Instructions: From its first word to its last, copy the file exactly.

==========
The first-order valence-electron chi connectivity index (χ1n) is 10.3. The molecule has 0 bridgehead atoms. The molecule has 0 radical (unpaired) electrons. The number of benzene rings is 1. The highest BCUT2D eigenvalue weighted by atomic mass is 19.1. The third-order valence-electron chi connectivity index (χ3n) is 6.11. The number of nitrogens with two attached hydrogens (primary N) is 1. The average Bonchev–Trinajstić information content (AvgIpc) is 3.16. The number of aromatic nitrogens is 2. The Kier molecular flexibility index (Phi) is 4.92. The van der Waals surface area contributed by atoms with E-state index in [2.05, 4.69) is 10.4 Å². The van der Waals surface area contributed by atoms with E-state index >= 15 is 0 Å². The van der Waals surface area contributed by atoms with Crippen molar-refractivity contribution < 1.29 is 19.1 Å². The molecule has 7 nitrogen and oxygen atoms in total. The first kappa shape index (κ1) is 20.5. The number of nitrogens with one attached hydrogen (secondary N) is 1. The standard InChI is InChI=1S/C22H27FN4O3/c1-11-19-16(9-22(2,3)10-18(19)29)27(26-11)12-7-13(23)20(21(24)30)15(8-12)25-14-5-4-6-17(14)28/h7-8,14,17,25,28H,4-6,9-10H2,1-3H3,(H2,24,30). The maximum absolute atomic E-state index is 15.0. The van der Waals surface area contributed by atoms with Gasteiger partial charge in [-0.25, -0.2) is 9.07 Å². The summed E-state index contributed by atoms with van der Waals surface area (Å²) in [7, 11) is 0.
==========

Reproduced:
The first-order valence-electron chi connectivity index (χ1n) is 10.3. The molecule has 0 bridgehead atoms. The molecule has 0 radical (unpaired) electrons. The number of benzene rings is 1. The highest BCUT2D eigenvalue weighted by atomic mass is 19.1. The third-order valence-electron chi connectivity index (χ3n) is 6.11. The number of nitrogens with two attached hydrogens (primary N) is 1. The average Bonchev–Trinajstić information content (AvgIpc) is 3.16. The number of aromatic nitrogens is 2. The Kier molecular flexibility index (Phi) is 4.92. The van der Waals surface area contributed by atoms with E-state index in [2.05, 4.69) is 10.4 Å². The van der Waals surface area contributed by atoms with E-state index >= 15 is 0 Å². The van der Waals surface area contributed by atoms with Crippen molar-refractivity contribution < 1.29 is 19.1 Å². The molecule has 7 nitrogen and oxygen atoms in total. The first kappa shape index (κ1) is 20.5. The number of nitrogens with one attached hydrogen (secondary N) is 1. The standard InChI is InChI=1S/C22H27FN4O3/c1-11-19-16(9-22(2,3)10-18(19)29)27(26-11)12-7-13(23)20(21(24)30)15(8-12)25-14-5-4-6-17(14)28/h7-8,14,17,25,28H,4-6,9-10H2,1-3H3,(H2,24,30). The maximum absolute atomic E-state index is 15.0. The van der Waals surface area contributed by atoms with Gasteiger partial charge in [-0.25, -0.2) is 9.07 Å². The summed E-state index contributed by atoms with van der Waals surface area (Å²) in [7, 11) is 0.